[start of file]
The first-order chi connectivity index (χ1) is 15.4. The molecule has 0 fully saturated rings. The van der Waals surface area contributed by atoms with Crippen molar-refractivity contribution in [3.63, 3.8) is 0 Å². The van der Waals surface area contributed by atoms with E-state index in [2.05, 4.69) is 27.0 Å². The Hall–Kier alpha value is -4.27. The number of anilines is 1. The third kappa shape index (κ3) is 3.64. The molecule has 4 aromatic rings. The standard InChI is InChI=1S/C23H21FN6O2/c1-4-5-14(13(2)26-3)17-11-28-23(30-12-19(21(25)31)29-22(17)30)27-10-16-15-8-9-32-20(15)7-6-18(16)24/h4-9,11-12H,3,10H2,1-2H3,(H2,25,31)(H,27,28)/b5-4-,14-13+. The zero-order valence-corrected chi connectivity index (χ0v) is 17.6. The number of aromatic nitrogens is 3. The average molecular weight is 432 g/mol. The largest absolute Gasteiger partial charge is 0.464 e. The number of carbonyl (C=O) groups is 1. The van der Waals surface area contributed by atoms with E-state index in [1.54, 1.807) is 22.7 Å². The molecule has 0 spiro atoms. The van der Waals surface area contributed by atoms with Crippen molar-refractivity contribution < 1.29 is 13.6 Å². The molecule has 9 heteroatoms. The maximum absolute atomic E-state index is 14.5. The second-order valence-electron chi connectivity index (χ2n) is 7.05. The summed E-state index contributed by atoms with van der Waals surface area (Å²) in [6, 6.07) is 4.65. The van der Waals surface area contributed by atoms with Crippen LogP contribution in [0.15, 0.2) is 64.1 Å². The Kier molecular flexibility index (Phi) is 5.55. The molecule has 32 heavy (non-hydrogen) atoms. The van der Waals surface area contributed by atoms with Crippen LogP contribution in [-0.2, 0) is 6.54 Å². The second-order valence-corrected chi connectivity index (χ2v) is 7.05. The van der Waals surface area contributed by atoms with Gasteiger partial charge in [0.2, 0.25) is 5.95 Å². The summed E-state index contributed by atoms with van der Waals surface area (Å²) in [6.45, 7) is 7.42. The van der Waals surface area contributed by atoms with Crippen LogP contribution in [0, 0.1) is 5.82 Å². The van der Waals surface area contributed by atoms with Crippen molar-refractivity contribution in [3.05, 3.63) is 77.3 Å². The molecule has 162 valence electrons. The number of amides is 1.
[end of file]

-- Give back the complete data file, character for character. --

The first-order chi connectivity index (χ1) is 15.4. The molecule has 0 fully saturated rings. The van der Waals surface area contributed by atoms with Crippen molar-refractivity contribution in [3.63, 3.8) is 0 Å². The van der Waals surface area contributed by atoms with E-state index in [2.05, 4.69) is 27.0 Å². The Hall–Kier alpha value is -4.27. The number of anilines is 1. The third kappa shape index (κ3) is 3.64. The molecule has 4 aromatic rings. The standard InChI is InChI=1S/C23H21FN6O2/c1-4-5-14(13(2)26-3)17-11-28-23(30-12-19(21(25)31)29-22(17)30)27-10-16-15-8-9-32-20(15)7-6-18(16)24/h4-9,11-12H,3,10H2,1-2H3,(H2,25,31)(H,27,28)/b5-4-,14-13+. The zero-order valence-corrected chi connectivity index (χ0v) is 17.6. The number of aromatic nitrogens is 3. The average molecular weight is 432 g/mol. The largest absolute Gasteiger partial charge is 0.464 e. The number of carbonyl (C=O) groups is 1. The van der Waals surface area contributed by atoms with E-state index in [1.54, 1.807) is 22.7 Å². The molecule has 0 spiro atoms. The van der Waals surface area contributed by atoms with Crippen molar-refractivity contribution < 1.29 is 13.6 Å². The molecule has 9 heteroatoms. The maximum absolute atomic E-state index is 14.5. The second-order valence-electron chi connectivity index (χ2n) is 7.05. The summed E-state index contributed by atoms with van der Waals surface area (Å²) in [6, 6.07) is 4.65. The van der Waals surface area contributed by atoms with Crippen LogP contribution in [0.15, 0.2) is 64.1 Å². The Kier molecular flexibility index (Phi) is 5.55. The molecule has 32 heavy (non-hydrogen) atoms. The van der Waals surface area contributed by atoms with Crippen LogP contribution in [-0.2, 0) is 6.54 Å². The second-order valence-corrected chi connectivity index (χ2v) is 7.05. The van der Waals surface area contributed by atoms with Gasteiger partial charge in [0.2, 0.25) is 5.95 Å². The summed E-state index contributed by atoms with van der Waals surface area (Å²) in [6.45, 7) is 7.42. The van der Waals surface area contributed by atoms with Crippen LogP contribution in [0, 0.1) is 5.82 Å². The van der Waals surface area contributed by atoms with Crippen molar-refractivity contribution in [3.05, 3.63) is 77.3 Å². The molecule has 162 valence electrons. The number of amides is 1.